WordPress have just announced the release of WordPress 2.0.5, you can see the changes at the Trac page for the release.
It’s new release time. The latest in our venerable 2.0 series, which now counts over 1.2 million downloads, is available for download immediately, and we suggest everyone upgrade as this includes security fixes.
Congratulations to Ryan Boren on his new baby, Ronan, after whom this release is named!
Update: The upgrade here was painless, nice work folks!. There’s also some more details in this blog post.
Update 2: Brian Layman has asked me to point out that this fixes some serious security problems.
Yay, the latest version (( 6.10, codenamed Edgy Eft )) of Ubuntu (( using the Gnome desktop )), Kubuntu (( using the KDE desktop )), Xubuntu (( using the XFCE desktop )) and Edubuntu (( with support for educational institutions via thin client deployments and educational software )) has landed!
See the release notes for details of where to get it, what’s new, how to update an existing system and a required firmware update for Sun Niagra boxes to fix a Sun hypervisor bug that it can tickle.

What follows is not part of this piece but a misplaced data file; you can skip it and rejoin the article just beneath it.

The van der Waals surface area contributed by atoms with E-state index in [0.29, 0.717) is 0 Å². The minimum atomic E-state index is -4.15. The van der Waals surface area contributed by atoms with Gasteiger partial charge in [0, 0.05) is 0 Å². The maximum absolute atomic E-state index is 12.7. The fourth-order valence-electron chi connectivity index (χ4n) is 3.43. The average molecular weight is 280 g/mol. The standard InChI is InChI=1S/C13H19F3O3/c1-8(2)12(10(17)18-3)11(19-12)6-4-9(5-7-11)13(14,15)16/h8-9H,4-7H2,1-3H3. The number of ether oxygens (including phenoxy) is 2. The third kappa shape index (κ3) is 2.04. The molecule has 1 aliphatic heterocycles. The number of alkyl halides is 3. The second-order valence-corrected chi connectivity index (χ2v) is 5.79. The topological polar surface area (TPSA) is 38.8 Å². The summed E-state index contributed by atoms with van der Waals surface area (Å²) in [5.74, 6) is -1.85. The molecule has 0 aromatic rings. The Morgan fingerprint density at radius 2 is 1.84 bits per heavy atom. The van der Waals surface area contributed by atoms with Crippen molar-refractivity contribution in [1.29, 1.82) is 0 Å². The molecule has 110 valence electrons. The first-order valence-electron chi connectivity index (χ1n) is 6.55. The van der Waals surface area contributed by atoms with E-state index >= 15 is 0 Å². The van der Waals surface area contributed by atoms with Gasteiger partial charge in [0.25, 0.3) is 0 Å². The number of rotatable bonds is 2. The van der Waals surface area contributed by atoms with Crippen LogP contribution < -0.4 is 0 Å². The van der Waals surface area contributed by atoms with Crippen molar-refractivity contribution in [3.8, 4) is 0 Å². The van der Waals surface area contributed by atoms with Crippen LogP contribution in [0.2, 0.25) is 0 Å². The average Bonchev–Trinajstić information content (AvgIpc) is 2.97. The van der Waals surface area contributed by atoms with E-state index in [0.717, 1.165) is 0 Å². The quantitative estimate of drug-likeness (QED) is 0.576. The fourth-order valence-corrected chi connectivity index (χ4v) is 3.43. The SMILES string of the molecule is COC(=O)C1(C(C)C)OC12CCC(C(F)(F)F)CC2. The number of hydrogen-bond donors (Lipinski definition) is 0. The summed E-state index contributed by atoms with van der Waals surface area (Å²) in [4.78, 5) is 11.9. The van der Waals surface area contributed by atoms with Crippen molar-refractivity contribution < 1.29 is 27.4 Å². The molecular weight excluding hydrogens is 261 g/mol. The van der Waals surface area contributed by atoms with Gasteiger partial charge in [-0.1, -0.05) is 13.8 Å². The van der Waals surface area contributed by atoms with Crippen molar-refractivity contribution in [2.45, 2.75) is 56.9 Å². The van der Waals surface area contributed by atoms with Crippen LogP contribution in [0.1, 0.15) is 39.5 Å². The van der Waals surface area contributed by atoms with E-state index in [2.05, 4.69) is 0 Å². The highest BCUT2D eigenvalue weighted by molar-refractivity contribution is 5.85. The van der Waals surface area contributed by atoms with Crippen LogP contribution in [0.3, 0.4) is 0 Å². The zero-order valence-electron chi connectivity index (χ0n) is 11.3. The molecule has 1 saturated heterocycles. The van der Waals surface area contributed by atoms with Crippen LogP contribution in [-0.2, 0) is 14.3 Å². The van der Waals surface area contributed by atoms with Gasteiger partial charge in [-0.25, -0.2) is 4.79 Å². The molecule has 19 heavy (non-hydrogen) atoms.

There’s been a fair bit of discussion around the web about the US FDA banning the import of Vegemite (( Alec Muffett – US govt bans Vegemite )) (( Andrew Pollock – Egad. They’ve banned Vegemite! )) (( BoingBoing – US govt bans Vegemite )) ((News.com.au – US bans Vegemite )).
Well I went digging around because this sounded a little too odd and because the only source was a tiny news story that gave no details. Wikipedia’s Vegemite entry mentions the ban but is equivocal about the veracity of the reports and if you check the history and the discussion page there’s quite a debate about whether or not its real.
So I went to the horses mouth – I left a feedback message on the Vegemite website asking about whether this was real or not and (to my suprise) got a rapid response from Kraft Foods, which I’m waiting to see if they’ll give me permission to quote.